August 31st marks International Overdose Awareness Day.
The goal of this day is threefold:
- to remember and reflect on the lives of those who have died by overdose,
- to acknowledge the grief of their families and loved ones,
- and to renew our own personal commitment to end overdose.
More than 100,000 died from overdose death in the United States in 2021, according to the Centers for Disease Control and Prevention. That is an increase of nearly 30 % from the previous year. Seventy five percent of those deaths were caused by opioids.
There are many initiatives available to help fulfill a personal commitment to end overdose. A very efffective one is to learn how to administer Naloxone.
Naloxone, also known as Narcan, is a medicine that reverses the effect of overdose by opioids, including illicit fentanyl, prescription opioids, and heroin.
Narcan – is available as a nasal spray that can be administered to someone overdosing. Narcan works by blocking the impact of the opioid on the brain. During overdose when someone, who slows or stops breathing, receives the Narcan spray in their nostrils, they can begin breathing again.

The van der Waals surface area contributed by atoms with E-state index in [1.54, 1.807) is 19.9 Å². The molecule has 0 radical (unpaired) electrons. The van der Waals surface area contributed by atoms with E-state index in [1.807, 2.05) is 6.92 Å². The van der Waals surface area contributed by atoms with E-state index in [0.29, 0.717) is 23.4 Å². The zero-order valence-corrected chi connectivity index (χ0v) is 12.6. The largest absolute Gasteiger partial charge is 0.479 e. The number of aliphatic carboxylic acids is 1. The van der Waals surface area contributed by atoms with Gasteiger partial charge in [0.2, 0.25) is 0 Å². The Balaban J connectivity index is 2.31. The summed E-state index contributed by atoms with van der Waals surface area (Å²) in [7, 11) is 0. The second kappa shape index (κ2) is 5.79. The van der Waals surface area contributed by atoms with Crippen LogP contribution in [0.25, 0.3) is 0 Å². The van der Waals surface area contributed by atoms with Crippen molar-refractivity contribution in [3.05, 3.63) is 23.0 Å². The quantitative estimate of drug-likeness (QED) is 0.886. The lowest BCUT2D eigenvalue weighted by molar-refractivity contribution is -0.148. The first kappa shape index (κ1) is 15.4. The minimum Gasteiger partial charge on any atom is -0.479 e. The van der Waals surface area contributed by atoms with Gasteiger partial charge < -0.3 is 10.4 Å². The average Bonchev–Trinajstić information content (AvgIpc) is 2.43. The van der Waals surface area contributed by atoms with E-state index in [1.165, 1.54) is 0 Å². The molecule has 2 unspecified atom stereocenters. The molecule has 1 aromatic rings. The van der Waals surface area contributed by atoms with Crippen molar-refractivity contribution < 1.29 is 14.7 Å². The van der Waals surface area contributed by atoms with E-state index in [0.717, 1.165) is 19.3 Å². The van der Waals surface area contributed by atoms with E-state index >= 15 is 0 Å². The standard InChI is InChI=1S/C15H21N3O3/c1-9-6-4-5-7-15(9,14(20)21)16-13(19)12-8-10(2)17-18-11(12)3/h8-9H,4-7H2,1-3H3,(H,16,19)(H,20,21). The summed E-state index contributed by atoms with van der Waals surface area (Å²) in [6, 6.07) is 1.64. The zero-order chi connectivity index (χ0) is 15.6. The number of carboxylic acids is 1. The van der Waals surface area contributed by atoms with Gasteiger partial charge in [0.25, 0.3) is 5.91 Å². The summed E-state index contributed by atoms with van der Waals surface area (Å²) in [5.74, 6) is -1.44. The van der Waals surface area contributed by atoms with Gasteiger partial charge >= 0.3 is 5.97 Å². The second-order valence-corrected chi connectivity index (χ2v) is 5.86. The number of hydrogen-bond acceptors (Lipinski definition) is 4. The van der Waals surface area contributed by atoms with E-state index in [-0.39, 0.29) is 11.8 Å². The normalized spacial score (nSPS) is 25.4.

Narcan works to reverse opioid overdose for only 30 to 90 minutes. Some may require multiple doses of Narcan. In the event of any overdose, it is important to call 911 so that the person in need receives proper medical care.
Narcan is safe and easy to administer. Narcan rescue kits are readily available at local pharmacies and through community programs. Narcan administration training is available through community-based education and distribution programs, municipalities, state agencies, first responders and healthcare providers. Training programs usually provide free rescue kits.
Have you received training in Narcan administration?
Please share here. We can all be inspired by our collective experience, strength and hope.
Nancy Vericker and her son, JP, are co-authors of Unchained: Our Family’s Addiction Mess Is Our Message. Their book tells the true story of JP’s descent into opioid and alcohol addiction to recovery to become co-founder of a national treatment health care system.